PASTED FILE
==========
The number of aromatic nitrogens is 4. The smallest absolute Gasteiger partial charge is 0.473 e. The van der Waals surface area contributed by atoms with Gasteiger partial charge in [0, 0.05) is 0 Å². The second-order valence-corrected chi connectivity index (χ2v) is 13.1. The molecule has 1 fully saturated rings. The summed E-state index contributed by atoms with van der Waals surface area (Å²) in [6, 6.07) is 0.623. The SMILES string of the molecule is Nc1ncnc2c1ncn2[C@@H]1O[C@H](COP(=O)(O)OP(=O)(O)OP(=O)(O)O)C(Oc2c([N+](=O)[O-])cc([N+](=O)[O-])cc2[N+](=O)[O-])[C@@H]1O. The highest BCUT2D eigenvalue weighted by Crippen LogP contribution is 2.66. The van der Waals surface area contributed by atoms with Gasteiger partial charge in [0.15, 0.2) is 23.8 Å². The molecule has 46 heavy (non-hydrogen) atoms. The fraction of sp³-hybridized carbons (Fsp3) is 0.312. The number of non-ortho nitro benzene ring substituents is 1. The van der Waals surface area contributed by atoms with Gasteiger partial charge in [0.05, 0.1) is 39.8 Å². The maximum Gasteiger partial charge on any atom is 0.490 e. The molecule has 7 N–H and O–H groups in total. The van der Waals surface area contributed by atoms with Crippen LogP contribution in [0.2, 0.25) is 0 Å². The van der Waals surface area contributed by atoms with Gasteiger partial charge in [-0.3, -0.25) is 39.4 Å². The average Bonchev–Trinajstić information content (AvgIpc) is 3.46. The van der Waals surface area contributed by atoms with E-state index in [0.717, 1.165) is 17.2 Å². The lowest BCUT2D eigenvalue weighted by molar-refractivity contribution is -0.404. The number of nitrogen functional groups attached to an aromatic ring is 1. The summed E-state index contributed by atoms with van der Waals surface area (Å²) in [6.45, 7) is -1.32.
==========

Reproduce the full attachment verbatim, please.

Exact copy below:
The number of aromatic nitrogens is 4. The smallest absolute Gasteiger partial charge is 0.473 e. The van der Waals surface area contributed by atoms with Gasteiger partial charge in [0, 0.05) is 0 Å². The second-order valence-corrected chi connectivity index (χ2v) is 13.1. The molecule has 1 fully saturated rings. The summed E-state index contributed by atoms with van der Waals surface area (Å²) in [6, 6.07) is 0.623. The SMILES string of the molecule is Nc1ncnc2c1ncn2[C@@H]1O[C@H](COP(=O)(O)OP(=O)(O)OP(=O)(O)O)C(Oc2c([N+](=O)[O-])cc([N+](=O)[O-])cc2[N+](=O)[O-])[C@@H]1O. The highest BCUT2D eigenvalue weighted by Crippen LogP contribution is 2.66. The van der Waals surface area contributed by atoms with Gasteiger partial charge in [0.15, 0.2) is 23.8 Å². The molecule has 46 heavy (non-hydrogen) atoms. The fraction of sp³-hybridized carbons (Fsp3) is 0.312. The number of non-ortho nitro benzene ring substituents is 1. The van der Waals surface area contributed by atoms with Gasteiger partial charge in [0.05, 0.1) is 39.8 Å². The maximum Gasteiger partial charge on any atom is 0.490 e. The molecule has 7 N–H and O–H groups in total. The van der Waals surface area contributed by atoms with Crippen LogP contribution in [0.2, 0.25) is 0 Å². The van der Waals surface area contributed by atoms with Gasteiger partial charge in [-0.3, -0.25) is 39.4 Å². The average Bonchev–Trinajstić information content (AvgIpc) is 3.46. The van der Waals surface area contributed by atoms with E-state index in [0.717, 1.165) is 17.2 Å². The lowest BCUT2D eigenvalue weighted by molar-refractivity contribution is -0.404. The number of nitrogen functional groups attached to an aromatic ring is 1. The summed E-state index contributed by atoms with van der Waals surface area (Å²) in [6.45, 7) is -1.32.